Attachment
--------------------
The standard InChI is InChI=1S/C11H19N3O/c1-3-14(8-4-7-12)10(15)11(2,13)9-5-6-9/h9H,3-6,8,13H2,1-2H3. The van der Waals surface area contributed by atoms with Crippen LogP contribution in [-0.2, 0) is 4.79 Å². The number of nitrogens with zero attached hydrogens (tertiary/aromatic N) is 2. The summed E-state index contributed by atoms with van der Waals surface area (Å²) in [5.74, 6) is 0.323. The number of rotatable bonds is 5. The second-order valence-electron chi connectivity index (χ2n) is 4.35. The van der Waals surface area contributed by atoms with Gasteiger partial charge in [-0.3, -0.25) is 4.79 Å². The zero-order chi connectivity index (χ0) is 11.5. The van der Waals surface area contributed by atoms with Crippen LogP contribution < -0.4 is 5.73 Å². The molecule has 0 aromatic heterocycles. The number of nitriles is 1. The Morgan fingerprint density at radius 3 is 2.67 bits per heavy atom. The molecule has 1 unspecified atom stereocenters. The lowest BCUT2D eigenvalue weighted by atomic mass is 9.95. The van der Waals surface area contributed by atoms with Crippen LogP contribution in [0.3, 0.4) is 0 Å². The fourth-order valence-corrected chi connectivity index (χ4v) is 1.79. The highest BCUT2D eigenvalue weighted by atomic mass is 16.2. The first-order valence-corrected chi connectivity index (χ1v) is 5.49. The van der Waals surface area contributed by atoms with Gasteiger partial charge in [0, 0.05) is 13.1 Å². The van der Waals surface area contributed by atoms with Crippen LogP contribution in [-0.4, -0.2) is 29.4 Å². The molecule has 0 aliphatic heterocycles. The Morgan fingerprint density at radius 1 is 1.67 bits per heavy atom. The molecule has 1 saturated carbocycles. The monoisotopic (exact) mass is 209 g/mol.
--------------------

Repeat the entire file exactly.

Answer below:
The standard InChI is InChI=1S/C11H19N3O/c1-3-14(8-4-7-12)10(15)11(2,13)9-5-6-9/h9H,3-6,8,13H2,1-2H3. The van der Waals surface area contributed by atoms with Crippen LogP contribution in [-0.2, 0) is 4.79 Å². The number of nitrogens with zero attached hydrogens (tertiary/aromatic N) is 2. The summed E-state index contributed by atoms with van der Waals surface area (Å²) in [5.74, 6) is 0.323. The number of rotatable bonds is 5. The second-order valence-electron chi connectivity index (χ2n) is 4.35. The van der Waals surface area contributed by atoms with Gasteiger partial charge in [-0.3, -0.25) is 4.79 Å². The zero-order chi connectivity index (χ0) is 11.5. The van der Waals surface area contributed by atoms with Crippen LogP contribution < -0.4 is 5.73 Å². The molecule has 0 aromatic heterocycles. The number of nitriles is 1. The Morgan fingerprint density at radius 3 is 2.67 bits per heavy atom. The molecule has 1 unspecified atom stereocenters. The lowest BCUT2D eigenvalue weighted by atomic mass is 9.95. The van der Waals surface area contributed by atoms with Crippen LogP contribution in [0.3, 0.4) is 0 Å². The fourth-order valence-corrected chi connectivity index (χ4v) is 1.79. The highest BCUT2D eigenvalue weighted by atomic mass is 16.2. The first-order valence-corrected chi connectivity index (χ1v) is 5.49. The van der Waals surface area contributed by atoms with Gasteiger partial charge in [0, 0.05) is 13.1 Å². The van der Waals surface area contributed by atoms with Crippen LogP contribution in [-0.4, -0.2) is 29.4 Å². The molecule has 0 aliphatic heterocycles. The Morgan fingerprint density at radius 1 is 1.67 bits per heavy atom. The molecule has 1 saturated carbocycles. The monoisotopic (exact) mass is 209 g/mol.